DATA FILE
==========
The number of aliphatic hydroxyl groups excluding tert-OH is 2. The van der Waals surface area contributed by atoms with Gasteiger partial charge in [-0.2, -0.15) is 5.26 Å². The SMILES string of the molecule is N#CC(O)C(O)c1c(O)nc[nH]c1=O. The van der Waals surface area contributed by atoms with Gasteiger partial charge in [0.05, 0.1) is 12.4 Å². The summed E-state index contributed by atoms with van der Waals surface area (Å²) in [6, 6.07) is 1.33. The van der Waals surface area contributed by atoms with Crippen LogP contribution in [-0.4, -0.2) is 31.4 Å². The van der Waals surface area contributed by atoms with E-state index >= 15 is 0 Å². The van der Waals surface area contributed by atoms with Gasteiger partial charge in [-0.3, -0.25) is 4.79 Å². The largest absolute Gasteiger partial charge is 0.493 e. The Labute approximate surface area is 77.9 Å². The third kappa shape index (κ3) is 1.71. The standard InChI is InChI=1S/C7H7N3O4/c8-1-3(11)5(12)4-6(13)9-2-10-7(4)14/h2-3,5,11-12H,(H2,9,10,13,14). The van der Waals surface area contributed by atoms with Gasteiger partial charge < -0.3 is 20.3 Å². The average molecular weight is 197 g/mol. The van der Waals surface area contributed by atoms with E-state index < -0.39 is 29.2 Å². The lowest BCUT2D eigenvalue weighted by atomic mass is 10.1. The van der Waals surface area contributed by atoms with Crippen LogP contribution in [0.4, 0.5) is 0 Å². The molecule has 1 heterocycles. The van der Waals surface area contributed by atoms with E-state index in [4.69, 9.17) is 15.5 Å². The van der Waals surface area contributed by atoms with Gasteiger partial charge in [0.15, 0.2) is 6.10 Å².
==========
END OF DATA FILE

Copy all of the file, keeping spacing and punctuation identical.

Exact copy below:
The number of aliphatic hydroxyl groups excluding tert-OH is 2. The van der Waals surface area contributed by atoms with Gasteiger partial charge in [-0.2, -0.15) is 5.26 Å². The SMILES string of the molecule is N#CC(O)C(O)c1c(O)nc[nH]c1=O. The van der Waals surface area contributed by atoms with Gasteiger partial charge in [0.05, 0.1) is 12.4 Å². The summed E-state index contributed by atoms with van der Waals surface area (Å²) in [6, 6.07) is 1.33. The van der Waals surface area contributed by atoms with Crippen LogP contribution in [-0.4, -0.2) is 31.4 Å². The van der Waals surface area contributed by atoms with E-state index >= 15 is 0 Å². The van der Waals surface area contributed by atoms with Gasteiger partial charge in [-0.3, -0.25) is 4.79 Å². The largest absolute Gasteiger partial charge is 0.493 e. The Labute approximate surface area is 77.9 Å². The third kappa shape index (κ3) is 1.71. The standard InChI is InChI=1S/C7H7N3O4/c8-1-3(11)5(12)4-6(13)9-2-10-7(4)14/h2-3,5,11-12H,(H2,9,10,13,14). The van der Waals surface area contributed by atoms with Gasteiger partial charge < -0.3 is 20.3 Å². The average molecular weight is 197 g/mol. The van der Waals surface area contributed by atoms with E-state index < -0.39 is 29.2 Å². The lowest BCUT2D eigenvalue weighted by atomic mass is 10.1. The van der Waals surface area contributed by atoms with Crippen LogP contribution in [0.4, 0.5) is 0 Å². The molecule has 1 heterocycles. The van der Waals surface area contributed by atoms with E-state index in [4.69, 9.17) is 15.5 Å². The van der Waals surface area contributed by atoms with Gasteiger partial charge in [0.15, 0.2) is 6.10 Å².